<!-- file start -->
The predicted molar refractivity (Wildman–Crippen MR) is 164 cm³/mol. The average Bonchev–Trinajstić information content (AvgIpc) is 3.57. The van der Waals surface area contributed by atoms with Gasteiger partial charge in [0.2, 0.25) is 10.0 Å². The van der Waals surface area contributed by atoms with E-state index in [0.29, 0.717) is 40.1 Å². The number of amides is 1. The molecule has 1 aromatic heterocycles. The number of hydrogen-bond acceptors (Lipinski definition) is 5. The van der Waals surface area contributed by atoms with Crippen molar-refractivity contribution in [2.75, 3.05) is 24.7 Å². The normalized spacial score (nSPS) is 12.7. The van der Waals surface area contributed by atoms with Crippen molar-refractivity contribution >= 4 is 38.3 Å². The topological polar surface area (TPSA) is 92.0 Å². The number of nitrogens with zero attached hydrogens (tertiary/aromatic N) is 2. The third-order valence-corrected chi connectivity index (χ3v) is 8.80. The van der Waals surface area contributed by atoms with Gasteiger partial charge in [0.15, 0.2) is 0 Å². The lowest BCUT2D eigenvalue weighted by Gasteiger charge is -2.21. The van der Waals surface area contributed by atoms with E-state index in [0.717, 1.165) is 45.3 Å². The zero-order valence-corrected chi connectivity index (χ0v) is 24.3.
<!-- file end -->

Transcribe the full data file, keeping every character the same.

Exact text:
The predicted molar refractivity (Wildman–Crippen MR) is 164 cm³/mol. The average Bonchev–Trinajstić information content (AvgIpc) is 3.57. The van der Waals surface area contributed by atoms with Gasteiger partial charge in [0.2, 0.25) is 10.0 Å². The van der Waals surface area contributed by atoms with E-state index in [0.29, 0.717) is 40.1 Å². The number of amides is 1. The molecule has 1 aromatic heterocycles. The number of hydrogen-bond acceptors (Lipinski definition) is 5. The van der Waals surface area contributed by atoms with Crippen molar-refractivity contribution in [2.75, 3.05) is 24.7 Å². The normalized spacial score (nSPS) is 12.7. The van der Waals surface area contributed by atoms with Crippen molar-refractivity contribution >= 4 is 38.3 Å². The topological polar surface area (TPSA) is 92.0 Å². The number of nitrogens with zero attached hydrogens (tertiary/aromatic N) is 2. The third-order valence-corrected chi connectivity index (χ3v) is 8.80. The van der Waals surface area contributed by atoms with Gasteiger partial charge in [0.15, 0.2) is 0 Å². The lowest BCUT2D eigenvalue weighted by Gasteiger charge is -2.21. The van der Waals surface area contributed by atoms with E-state index in [0.717, 1.165) is 45.3 Å². The zero-order valence-corrected chi connectivity index (χ0v) is 24.3.